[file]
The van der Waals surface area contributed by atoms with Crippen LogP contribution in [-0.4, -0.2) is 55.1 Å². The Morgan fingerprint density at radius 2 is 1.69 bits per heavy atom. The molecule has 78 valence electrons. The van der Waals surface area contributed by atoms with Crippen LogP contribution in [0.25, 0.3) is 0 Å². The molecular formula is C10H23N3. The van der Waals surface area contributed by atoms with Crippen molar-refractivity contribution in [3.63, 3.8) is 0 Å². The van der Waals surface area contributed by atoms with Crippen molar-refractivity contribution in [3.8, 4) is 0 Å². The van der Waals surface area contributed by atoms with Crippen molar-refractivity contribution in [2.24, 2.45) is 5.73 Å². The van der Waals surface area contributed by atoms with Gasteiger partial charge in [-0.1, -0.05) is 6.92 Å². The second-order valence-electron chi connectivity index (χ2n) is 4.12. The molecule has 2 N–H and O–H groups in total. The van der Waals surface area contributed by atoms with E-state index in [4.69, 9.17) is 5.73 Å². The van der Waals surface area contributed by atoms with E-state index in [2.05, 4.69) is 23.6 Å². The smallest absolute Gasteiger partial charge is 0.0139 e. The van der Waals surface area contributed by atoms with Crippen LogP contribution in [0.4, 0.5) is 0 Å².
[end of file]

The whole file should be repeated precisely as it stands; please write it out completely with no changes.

The van der Waals surface area contributed by atoms with Crippen LogP contribution in [-0.4, -0.2) is 55.1 Å². The Morgan fingerprint density at radius 2 is 1.69 bits per heavy atom. The molecule has 78 valence electrons. The van der Waals surface area contributed by atoms with Crippen LogP contribution in [0.25, 0.3) is 0 Å². The molecular formula is C10H23N3. The van der Waals surface area contributed by atoms with Crippen molar-refractivity contribution in [3.63, 3.8) is 0 Å². The van der Waals surface area contributed by atoms with Crippen molar-refractivity contribution in [3.8, 4) is 0 Å². The van der Waals surface area contributed by atoms with Crippen molar-refractivity contribution in [2.24, 2.45) is 5.73 Å². The van der Waals surface area contributed by atoms with Gasteiger partial charge in [-0.1, -0.05) is 6.92 Å². The second-order valence-electron chi connectivity index (χ2n) is 4.12. The molecule has 2 N–H and O–H groups in total. The van der Waals surface area contributed by atoms with E-state index in [4.69, 9.17) is 5.73 Å². The van der Waals surface area contributed by atoms with E-state index in [2.05, 4.69) is 23.6 Å². The smallest absolute Gasteiger partial charge is 0.0139 e. The van der Waals surface area contributed by atoms with Crippen LogP contribution in [0.4, 0.5) is 0 Å².